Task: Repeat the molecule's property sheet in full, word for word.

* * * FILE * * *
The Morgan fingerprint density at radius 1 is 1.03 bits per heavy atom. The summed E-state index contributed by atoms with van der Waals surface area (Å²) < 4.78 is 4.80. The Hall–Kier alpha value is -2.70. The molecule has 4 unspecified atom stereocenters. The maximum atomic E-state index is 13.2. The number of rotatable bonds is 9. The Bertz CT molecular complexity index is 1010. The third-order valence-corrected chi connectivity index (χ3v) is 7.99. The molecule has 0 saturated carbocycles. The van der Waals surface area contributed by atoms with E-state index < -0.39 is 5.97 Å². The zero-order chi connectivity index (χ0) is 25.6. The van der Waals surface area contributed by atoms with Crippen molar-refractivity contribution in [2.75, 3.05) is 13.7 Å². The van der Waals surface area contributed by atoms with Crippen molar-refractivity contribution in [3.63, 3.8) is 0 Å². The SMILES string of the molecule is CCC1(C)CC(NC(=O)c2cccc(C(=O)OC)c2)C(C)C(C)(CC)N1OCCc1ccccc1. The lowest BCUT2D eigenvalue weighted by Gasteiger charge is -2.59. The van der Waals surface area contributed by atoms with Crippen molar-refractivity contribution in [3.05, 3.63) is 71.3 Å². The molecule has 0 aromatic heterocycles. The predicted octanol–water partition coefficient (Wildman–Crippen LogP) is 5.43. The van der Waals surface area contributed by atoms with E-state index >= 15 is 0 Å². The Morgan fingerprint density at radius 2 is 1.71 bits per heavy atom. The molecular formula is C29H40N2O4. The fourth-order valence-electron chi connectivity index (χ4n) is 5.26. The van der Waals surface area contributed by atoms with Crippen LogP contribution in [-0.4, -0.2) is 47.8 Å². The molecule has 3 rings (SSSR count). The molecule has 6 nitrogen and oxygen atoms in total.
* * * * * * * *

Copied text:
The Morgan fingerprint density at radius 1 is 1.03 bits per heavy atom. The summed E-state index contributed by atoms with van der Waals surface area (Å²) < 4.78 is 4.80. The Hall–Kier alpha value is -2.70. The molecule has 4 unspecified atom stereocenters. The maximum atomic E-state index is 13.2. The number of rotatable bonds is 9. The Bertz CT molecular complexity index is 1010. The third-order valence-corrected chi connectivity index (χ3v) is 7.99. The molecule has 0 saturated carbocycles. The van der Waals surface area contributed by atoms with E-state index < -0.39 is 5.97 Å². The zero-order chi connectivity index (χ0) is 25.6. The van der Waals surface area contributed by atoms with Crippen molar-refractivity contribution in [2.75, 3.05) is 13.7 Å². The van der Waals surface area contributed by atoms with Crippen molar-refractivity contribution in [3.63, 3.8) is 0 Å². The SMILES string of the molecule is CCC1(C)CC(NC(=O)c2cccc(C(=O)OC)c2)C(C)C(C)(CC)N1OCCc1ccccc1. The lowest BCUT2D eigenvalue weighted by Gasteiger charge is -2.59. The van der Waals surface area contributed by atoms with Crippen molar-refractivity contribution in [3.05, 3.63) is 71.3 Å². The molecule has 0 aromatic heterocycles. The predicted octanol–water partition coefficient (Wildman–Crippen LogP) is 5.43. The van der Waals surface area contributed by atoms with E-state index >= 15 is 0 Å². The Morgan fingerprint density at radius 2 is 1.71 bits per heavy atom. The molecular formula is C29H40N2O4. The fourth-order valence-electron chi connectivity index (χ4n) is 5.26. The van der Waals surface area contributed by atoms with Crippen LogP contribution in [-0.4, -0.2) is 47.8 Å². The molecule has 3 rings (SSSR count). The molecule has 6 nitrogen and oxygen atoms in total.